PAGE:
The following is my feature in the Bradford City programme v Northampton Town on 13 January, 2018:
On Saturday, 8 January, 1938 all three of the senior Bradford clubs played at home and their games were watched by a total of just under 38,000 people. At Valley Parade there were 13,088 spectators to witness City’s FA Cup Third Round tie against Chesterfield; at Park Avenue, 12,700 to see the Third Round tie against Newport County; and at Odsal, 12,000 watched Bradford Northern. Whilst there would have been away supporters in attendance, it is unlikely to have been a significant number such that it could reasonably be said at least 35,000 Bradfordians were seeing their teams in action.
Yet it was not the highest gathering of football followers in Bradford. That was on 15 February, 1936 when a total of 57,980 attended the Fifth Round FA Cup games in the city – 33,927 at Valley Parade to see the tie with Derby County and 24,053 at Park Avenue to see that with Spurs.
The statistics are notable by way of illustrating the extent to which the three clubs competed for spectators and diluted the available catchment. It was a factor that undermined the finances of each organisation and goes a long way to explain the fate of Bradford soccer in the twentieth century.
For much of the 1920’s, it had been Bradford RFC – the amateur side at Lidget Green – who commanded the interest of rugby enthusiasts and it was not until Bradford Northern relocated from Birch Lane to Odsal in 1934 that attendances were boosted, arguably at the expense of soccer.
City had traditionally been the better supported of the two soccer clubs but there tended to be a good number of people who floated between them according to the fixtures. Many had been disgruntled with the policy of the Bradford City directors to sell a number of the club’s leading players, considered a contributory factor to relegation to Division Three (North) in 1937. Of course City remained in exile from the higher divisions until 1985.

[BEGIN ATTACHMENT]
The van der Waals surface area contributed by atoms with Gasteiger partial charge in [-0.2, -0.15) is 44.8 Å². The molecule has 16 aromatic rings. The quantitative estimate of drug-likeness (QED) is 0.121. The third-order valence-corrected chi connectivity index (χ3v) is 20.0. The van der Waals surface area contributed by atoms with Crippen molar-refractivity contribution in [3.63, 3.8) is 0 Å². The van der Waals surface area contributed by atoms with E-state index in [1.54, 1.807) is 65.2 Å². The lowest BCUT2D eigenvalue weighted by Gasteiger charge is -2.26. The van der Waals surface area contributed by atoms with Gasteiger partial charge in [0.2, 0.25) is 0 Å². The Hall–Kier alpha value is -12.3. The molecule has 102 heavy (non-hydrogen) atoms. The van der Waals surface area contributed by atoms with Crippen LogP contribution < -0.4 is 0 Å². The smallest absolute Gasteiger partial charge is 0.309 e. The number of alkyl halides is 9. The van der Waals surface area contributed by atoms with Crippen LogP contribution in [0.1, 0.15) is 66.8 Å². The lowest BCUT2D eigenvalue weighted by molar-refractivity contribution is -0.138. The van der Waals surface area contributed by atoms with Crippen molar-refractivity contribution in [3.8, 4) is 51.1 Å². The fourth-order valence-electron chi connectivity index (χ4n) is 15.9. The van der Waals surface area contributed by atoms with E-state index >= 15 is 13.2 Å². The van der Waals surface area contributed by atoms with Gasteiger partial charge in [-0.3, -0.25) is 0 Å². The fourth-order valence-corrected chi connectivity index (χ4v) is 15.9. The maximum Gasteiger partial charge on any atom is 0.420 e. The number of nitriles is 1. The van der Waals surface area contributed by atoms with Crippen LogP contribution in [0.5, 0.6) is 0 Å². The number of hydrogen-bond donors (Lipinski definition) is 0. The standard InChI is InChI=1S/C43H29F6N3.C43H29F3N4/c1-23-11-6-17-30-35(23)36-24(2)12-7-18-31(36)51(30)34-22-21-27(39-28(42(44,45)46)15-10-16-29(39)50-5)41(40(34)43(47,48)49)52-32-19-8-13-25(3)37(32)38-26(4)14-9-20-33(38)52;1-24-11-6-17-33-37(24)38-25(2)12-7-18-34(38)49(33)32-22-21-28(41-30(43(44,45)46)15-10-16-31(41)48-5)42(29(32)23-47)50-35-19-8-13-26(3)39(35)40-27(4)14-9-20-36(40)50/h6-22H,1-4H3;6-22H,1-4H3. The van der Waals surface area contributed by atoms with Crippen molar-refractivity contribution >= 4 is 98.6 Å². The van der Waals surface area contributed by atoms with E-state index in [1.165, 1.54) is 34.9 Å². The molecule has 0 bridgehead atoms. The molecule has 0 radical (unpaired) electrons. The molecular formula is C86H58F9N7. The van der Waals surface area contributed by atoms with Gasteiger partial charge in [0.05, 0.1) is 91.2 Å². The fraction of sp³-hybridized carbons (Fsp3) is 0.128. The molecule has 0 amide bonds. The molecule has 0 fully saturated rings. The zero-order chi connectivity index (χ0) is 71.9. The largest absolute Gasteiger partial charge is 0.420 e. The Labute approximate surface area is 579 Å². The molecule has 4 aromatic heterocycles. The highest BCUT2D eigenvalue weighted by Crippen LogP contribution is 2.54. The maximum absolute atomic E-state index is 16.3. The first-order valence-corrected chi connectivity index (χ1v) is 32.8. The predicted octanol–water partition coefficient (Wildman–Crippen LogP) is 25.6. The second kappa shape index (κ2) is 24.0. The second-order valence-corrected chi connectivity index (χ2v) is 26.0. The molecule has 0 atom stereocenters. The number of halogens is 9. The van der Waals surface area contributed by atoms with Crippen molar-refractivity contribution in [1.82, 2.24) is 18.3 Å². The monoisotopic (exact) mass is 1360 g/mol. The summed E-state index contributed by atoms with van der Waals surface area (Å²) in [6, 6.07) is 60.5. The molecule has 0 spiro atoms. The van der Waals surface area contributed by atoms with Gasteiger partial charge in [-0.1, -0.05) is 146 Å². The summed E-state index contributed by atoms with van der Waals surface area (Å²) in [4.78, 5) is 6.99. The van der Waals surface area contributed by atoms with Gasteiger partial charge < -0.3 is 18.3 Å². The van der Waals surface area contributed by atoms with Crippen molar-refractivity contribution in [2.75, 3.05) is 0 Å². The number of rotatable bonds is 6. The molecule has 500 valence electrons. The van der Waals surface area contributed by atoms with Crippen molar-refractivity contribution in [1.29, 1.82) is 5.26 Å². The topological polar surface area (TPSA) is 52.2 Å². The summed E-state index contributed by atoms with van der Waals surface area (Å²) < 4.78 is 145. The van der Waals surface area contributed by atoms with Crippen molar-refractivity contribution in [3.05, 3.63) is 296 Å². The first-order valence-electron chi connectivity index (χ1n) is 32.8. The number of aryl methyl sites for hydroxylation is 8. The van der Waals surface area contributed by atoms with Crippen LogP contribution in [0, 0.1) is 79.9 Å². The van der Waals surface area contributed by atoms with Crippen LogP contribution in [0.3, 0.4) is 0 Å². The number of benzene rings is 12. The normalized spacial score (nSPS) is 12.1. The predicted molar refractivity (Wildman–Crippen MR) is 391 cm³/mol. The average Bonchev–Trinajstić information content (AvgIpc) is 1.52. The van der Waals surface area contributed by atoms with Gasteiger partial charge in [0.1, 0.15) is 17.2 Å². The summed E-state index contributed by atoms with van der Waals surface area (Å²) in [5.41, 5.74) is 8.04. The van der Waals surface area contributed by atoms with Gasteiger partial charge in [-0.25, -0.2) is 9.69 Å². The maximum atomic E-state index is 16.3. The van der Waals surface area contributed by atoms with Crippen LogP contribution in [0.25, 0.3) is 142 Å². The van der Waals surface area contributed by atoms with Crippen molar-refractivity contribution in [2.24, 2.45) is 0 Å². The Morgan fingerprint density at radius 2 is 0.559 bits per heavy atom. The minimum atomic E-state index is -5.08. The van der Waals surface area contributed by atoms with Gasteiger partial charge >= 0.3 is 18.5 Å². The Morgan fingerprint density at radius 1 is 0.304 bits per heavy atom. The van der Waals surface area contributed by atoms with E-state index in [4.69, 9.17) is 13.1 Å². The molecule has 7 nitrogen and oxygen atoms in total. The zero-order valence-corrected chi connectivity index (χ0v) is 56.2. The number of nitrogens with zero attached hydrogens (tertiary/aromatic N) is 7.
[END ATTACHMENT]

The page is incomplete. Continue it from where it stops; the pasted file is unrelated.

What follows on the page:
Not surprisingly given the status of Bradford (PA) as members of Division Two, gates at Park Avenue had been higher during 1937/38. Yet whilst it may have been unexpected that the attendance for the cup game at Valley Parade should exceed the crowd at Park Avenue, it came down to the draw – a potential giant-killing against second division Chesterfield was probably more appealing than Avenue’s tie with lower division opposition. Nevertheless, those attending Park Avenue would have considered the home side’s 7-4 victory more entertaining than City’s 1-1 draw and Bradford went on to reach the Fifth Round whilst the Paraders were eventually defeated by Chesterfield.
The gates at Valley Parade and Park Avenue that day were above the average for those attending league games in 1937/38 and for City in particular, it provided welcome respite to the club’s finances. The economics of two Bradford clubs was based on a decent cup run and bumper derby gates. With 19,005 having watched the clash at Park Avenue in August, 1936 and 28,236 the return game at Valley Parade in December, 1936 the revenues were significant. The loss of the derby fixture further compounded the problems at Valley Parade where average crowds dropped from 10,046 in 1936/37 to 6,011 in 1937/38 although it is notable that despite the loss of the derby game, average attendances at Park Avenue increased from 10,424 to 11,111 with the benefit of ‘floaters’.
NB Contrary to what has been quoted in the press, it is a myth and an idle claim that there were regular crowds of 35,000 at Park Avenue. Had there been, the ground would not now be derelict nor attracting archaeologists and botanists. Indeed, the record attendance at the ground was 32,810 and on only five other occasions did crowds ever exceed 30,000.
- Read more about the early history of Bradford soccer in my books ROOM AT THE TOP and LIFE AT THE TOP If you are interested in Bradford sport history visit VINCIT: https://www.bradfordsporthistory.com
Thanks for visiting my blog. Apart from publishing my BCAFC programme articles I also upload occasional articles of historical interest. Scroll down for details about my books in the BANTAMSPAST History Revisited series which tell the history of sport in Bradford – and in particular football. The books seek to explain why things happened as they did instead of simply recording what occurred and readers may be surprised at the extent to which they contradict many of the myths and superficial narratives that have circulated previously. You won’t get fancy art school graphics but you will find substance and historical accuracy in the content. Of course if you prefer an abundance of pictures accompanied by text written for a Year 5 schoolchild you’ll find them ball-achingly boring. Tweets @jpdewhirst